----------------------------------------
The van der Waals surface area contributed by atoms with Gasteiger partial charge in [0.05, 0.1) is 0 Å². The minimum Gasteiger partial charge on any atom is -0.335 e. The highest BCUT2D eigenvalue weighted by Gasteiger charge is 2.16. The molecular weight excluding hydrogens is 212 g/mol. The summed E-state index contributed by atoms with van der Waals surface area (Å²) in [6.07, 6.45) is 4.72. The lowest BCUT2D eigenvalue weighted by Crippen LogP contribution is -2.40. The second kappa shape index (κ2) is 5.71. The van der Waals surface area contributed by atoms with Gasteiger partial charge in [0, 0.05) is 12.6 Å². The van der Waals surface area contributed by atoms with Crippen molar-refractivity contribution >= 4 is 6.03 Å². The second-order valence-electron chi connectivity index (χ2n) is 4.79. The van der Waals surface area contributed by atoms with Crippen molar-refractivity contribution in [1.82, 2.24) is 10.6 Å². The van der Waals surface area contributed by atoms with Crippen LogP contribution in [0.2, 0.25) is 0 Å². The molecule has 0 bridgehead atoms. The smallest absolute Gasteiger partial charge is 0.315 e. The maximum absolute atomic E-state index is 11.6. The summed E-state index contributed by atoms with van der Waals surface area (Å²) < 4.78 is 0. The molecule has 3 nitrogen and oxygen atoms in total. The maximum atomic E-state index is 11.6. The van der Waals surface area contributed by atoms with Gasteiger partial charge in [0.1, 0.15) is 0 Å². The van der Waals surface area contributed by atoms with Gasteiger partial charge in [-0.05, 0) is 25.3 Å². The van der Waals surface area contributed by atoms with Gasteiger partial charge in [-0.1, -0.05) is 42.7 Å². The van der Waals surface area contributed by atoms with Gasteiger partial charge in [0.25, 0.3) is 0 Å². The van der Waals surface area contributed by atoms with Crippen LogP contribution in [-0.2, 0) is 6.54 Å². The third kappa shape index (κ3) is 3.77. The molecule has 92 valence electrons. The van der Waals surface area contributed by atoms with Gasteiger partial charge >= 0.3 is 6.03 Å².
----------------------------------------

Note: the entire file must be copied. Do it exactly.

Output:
The van der Waals surface area contributed by atoms with Gasteiger partial charge in [0.05, 0.1) is 0 Å². The minimum Gasteiger partial charge on any atom is -0.335 e. The highest BCUT2D eigenvalue weighted by Gasteiger charge is 2.16. The molecular weight excluding hydrogens is 212 g/mol. The summed E-state index contributed by atoms with van der Waals surface area (Å²) in [6.07, 6.45) is 4.72. The lowest BCUT2D eigenvalue weighted by Crippen LogP contribution is -2.40. The second kappa shape index (κ2) is 5.71. The van der Waals surface area contributed by atoms with Gasteiger partial charge in [0, 0.05) is 12.6 Å². The van der Waals surface area contributed by atoms with Crippen molar-refractivity contribution >= 4 is 6.03 Å². The second-order valence-electron chi connectivity index (χ2n) is 4.79. The van der Waals surface area contributed by atoms with Crippen molar-refractivity contribution in [1.82, 2.24) is 10.6 Å². The van der Waals surface area contributed by atoms with Crippen LogP contribution in [0.2, 0.25) is 0 Å². The molecule has 0 bridgehead atoms. The smallest absolute Gasteiger partial charge is 0.315 e. The maximum absolute atomic E-state index is 11.6. The summed E-state index contributed by atoms with van der Waals surface area (Å²) < 4.78 is 0. The molecule has 3 nitrogen and oxygen atoms in total. The maximum atomic E-state index is 11.6. The van der Waals surface area contributed by atoms with Gasteiger partial charge in [0.1, 0.15) is 0 Å². The van der Waals surface area contributed by atoms with Gasteiger partial charge in [-0.05, 0) is 25.3 Å². The van der Waals surface area contributed by atoms with Gasteiger partial charge in [-0.1, -0.05) is 42.7 Å². The van der Waals surface area contributed by atoms with Gasteiger partial charge in [0.25, 0.3) is 0 Å². The van der Waals surface area contributed by atoms with Crippen LogP contribution in [-0.2, 0) is 6.54 Å². The third kappa shape index (κ3) is 3.77. The molecule has 92 valence electrons. The van der Waals surface area contributed by atoms with Gasteiger partial charge >= 0.3 is 6.03 Å².